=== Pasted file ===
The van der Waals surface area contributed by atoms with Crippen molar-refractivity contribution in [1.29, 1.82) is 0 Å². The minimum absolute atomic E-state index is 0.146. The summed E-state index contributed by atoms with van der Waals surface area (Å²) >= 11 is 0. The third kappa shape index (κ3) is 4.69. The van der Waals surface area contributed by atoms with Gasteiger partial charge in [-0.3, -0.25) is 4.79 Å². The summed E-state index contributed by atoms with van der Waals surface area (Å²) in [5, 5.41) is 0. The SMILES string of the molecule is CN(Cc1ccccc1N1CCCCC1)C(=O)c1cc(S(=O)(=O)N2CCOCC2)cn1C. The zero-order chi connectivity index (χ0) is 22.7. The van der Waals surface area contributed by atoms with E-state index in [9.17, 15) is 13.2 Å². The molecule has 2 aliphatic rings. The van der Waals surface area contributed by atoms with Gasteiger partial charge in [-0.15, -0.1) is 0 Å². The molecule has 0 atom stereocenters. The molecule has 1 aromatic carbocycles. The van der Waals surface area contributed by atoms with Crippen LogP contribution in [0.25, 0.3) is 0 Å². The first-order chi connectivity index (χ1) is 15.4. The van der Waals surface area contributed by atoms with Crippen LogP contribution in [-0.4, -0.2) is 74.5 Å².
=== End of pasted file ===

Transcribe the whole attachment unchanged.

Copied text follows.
The van der Waals surface area contributed by atoms with Crippen molar-refractivity contribution in [1.29, 1.82) is 0 Å². The minimum absolute atomic E-state index is 0.146. The summed E-state index contributed by atoms with van der Waals surface area (Å²) >= 11 is 0. The third kappa shape index (κ3) is 4.69. The van der Waals surface area contributed by atoms with Gasteiger partial charge in [-0.3, -0.25) is 4.79 Å². The summed E-state index contributed by atoms with van der Waals surface area (Å²) in [5, 5.41) is 0. The SMILES string of the molecule is CN(Cc1ccccc1N1CCCCC1)C(=O)c1cc(S(=O)(=O)N2CCOCC2)cn1C. The zero-order chi connectivity index (χ0) is 22.7. The van der Waals surface area contributed by atoms with E-state index in [9.17, 15) is 13.2 Å². The molecule has 2 aliphatic rings. The van der Waals surface area contributed by atoms with Gasteiger partial charge in [-0.15, -0.1) is 0 Å². The molecule has 0 atom stereocenters. The molecule has 1 aromatic carbocycles. The van der Waals surface area contributed by atoms with Crippen LogP contribution in [0.25, 0.3) is 0 Å². The first-order chi connectivity index (χ1) is 15.4. The van der Waals surface area contributed by atoms with Crippen LogP contribution in [-0.4, -0.2) is 74.5 Å².